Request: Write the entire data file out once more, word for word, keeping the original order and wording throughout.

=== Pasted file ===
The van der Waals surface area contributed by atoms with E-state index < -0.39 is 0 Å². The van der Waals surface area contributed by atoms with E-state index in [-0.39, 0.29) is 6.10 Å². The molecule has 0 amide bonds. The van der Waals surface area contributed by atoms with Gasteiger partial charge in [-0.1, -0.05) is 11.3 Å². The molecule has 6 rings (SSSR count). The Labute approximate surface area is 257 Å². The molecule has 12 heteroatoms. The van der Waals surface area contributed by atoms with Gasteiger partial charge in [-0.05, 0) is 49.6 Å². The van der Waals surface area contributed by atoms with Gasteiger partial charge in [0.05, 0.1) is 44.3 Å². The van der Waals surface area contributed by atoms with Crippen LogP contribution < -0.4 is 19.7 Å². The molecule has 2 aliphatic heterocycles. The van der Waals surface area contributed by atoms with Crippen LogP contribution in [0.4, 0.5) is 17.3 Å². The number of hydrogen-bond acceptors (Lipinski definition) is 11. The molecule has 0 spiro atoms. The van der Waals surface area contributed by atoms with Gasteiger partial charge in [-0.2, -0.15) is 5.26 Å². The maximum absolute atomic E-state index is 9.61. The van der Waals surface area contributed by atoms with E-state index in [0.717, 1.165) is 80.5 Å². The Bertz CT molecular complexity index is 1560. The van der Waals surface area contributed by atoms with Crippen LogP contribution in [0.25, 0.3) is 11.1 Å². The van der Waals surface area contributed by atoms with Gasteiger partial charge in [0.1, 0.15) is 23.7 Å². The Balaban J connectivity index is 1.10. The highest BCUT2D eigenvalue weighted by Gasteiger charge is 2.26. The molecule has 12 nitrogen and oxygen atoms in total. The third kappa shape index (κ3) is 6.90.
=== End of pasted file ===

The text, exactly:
The van der Waals surface area contributed by atoms with E-state index < -0.39 is 0 Å². The van der Waals surface area contributed by atoms with E-state index in [-0.39, 0.29) is 6.10 Å². The molecule has 0 amide bonds. The van der Waals surface area contributed by atoms with Gasteiger partial charge in [-0.1, -0.05) is 11.3 Å². The molecule has 6 rings (SSSR count). The Labute approximate surface area is 257 Å². The molecule has 12 heteroatoms. The van der Waals surface area contributed by atoms with Gasteiger partial charge in [-0.05, 0) is 49.6 Å². The van der Waals surface area contributed by atoms with Gasteiger partial charge in [0.05, 0.1) is 44.3 Å². The van der Waals surface area contributed by atoms with Crippen LogP contribution < -0.4 is 19.7 Å². The molecule has 2 aliphatic heterocycles. The van der Waals surface area contributed by atoms with Crippen LogP contribution in [0.4, 0.5) is 17.3 Å². The number of hydrogen-bond acceptors (Lipinski definition) is 11. The molecule has 0 spiro atoms. The van der Waals surface area contributed by atoms with Gasteiger partial charge in [-0.2, -0.15) is 5.26 Å². The maximum absolute atomic E-state index is 9.61. The van der Waals surface area contributed by atoms with E-state index in [0.717, 1.165) is 80.5 Å². The Bertz CT molecular complexity index is 1560. The van der Waals surface area contributed by atoms with Crippen LogP contribution in [0.25, 0.3) is 11.1 Å². The van der Waals surface area contributed by atoms with Gasteiger partial charge in [0.1, 0.15) is 23.7 Å². The Balaban J connectivity index is 1.10. The highest BCUT2D eigenvalue weighted by Gasteiger charge is 2.26. The molecule has 12 nitrogen and oxygen atoms in total. The third kappa shape index (κ3) is 6.90.